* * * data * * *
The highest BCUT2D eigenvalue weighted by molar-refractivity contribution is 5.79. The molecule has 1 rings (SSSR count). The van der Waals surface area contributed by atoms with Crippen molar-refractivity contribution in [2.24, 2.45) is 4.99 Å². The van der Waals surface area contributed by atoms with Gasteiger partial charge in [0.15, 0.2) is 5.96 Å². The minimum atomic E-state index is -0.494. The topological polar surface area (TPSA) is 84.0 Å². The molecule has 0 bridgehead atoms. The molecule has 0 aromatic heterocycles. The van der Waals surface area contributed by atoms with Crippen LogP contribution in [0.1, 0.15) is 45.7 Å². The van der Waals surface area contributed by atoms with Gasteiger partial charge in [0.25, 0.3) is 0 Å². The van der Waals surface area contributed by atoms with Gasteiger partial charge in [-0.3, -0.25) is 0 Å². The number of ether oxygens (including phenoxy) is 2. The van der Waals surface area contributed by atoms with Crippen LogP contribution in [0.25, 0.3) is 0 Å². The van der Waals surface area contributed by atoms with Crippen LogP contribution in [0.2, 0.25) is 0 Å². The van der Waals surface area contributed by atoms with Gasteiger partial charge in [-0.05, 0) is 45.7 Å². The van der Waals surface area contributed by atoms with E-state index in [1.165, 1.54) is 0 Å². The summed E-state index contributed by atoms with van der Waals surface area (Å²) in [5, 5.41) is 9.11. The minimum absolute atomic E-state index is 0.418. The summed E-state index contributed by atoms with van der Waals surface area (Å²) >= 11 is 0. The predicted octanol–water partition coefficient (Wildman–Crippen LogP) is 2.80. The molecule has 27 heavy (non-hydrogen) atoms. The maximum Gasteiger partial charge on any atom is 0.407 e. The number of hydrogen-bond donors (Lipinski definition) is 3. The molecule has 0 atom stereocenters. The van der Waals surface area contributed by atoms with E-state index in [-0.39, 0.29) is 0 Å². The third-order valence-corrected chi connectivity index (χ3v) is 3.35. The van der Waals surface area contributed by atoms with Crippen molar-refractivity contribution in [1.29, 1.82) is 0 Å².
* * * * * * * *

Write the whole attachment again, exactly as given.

The highest BCUT2D eigenvalue weighted by molar-refractivity contribution is 5.79. The molecule has 1 rings (SSSR count). The van der Waals surface area contributed by atoms with Crippen molar-refractivity contribution in [2.24, 2.45) is 4.99 Å². The van der Waals surface area contributed by atoms with Gasteiger partial charge in [0.15, 0.2) is 5.96 Å². The minimum atomic E-state index is -0.494. The topological polar surface area (TPSA) is 84.0 Å². The molecule has 0 bridgehead atoms. The molecule has 0 aromatic heterocycles. The van der Waals surface area contributed by atoms with Crippen LogP contribution in [0.1, 0.15) is 45.7 Å². The van der Waals surface area contributed by atoms with Gasteiger partial charge in [0.25, 0.3) is 0 Å². The van der Waals surface area contributed by atoms with Gasteiger partial charge in [-0.3, -0.25) is 0 Å². The number of ether oxygens (including phenoxy) is 2. The van der Waals surface area contributed by atoms with Crippen LogP contribution in [0.25, 0.3) is 0 Å². The van der Waals surface area contributed by atoms with Crippen LogP contribution in [0.2, 0.25) is 0 Å². The van der Waals surface area contributed by atoms with Gasteiger partial charge in [-0.05, 0) is 45.7 Å². The van der Waals surface area contributed by atoms with E-state index in [1.165, 1.54) is 0 Å². The summed E-state index contributed by atoms with van der Waals surface area (Å²) in [5, 5.41) is 9.11. The minimum absolute atomic E-state index is 0.418. The summed E-state index contributed by atoms with van der Waals surface area (Å²) >= 11 is 0. The predicted octanol–water partition coefficient (Wildman–Crippen LogP) is 2.80. The molecule has 27 heavy (non-hydrogen) atoms. The maximum Gasteiger partial charge on any atom is 0.407 e. The number of hydrogen-bond donors (Lipinski definition) is 3. The molecule has 0 atom stereocenters. The van der Waals surface area contributed by atoms with E-state index in [-0.39, 0.29) is 0 Å². The third-order valence-corrected chi connectivity index (χ3v) is 3.35. The van der Waals surface area contributed by atoms with Crippen molar-refractivity contribution in [1.29, 1.82) is 0 Å².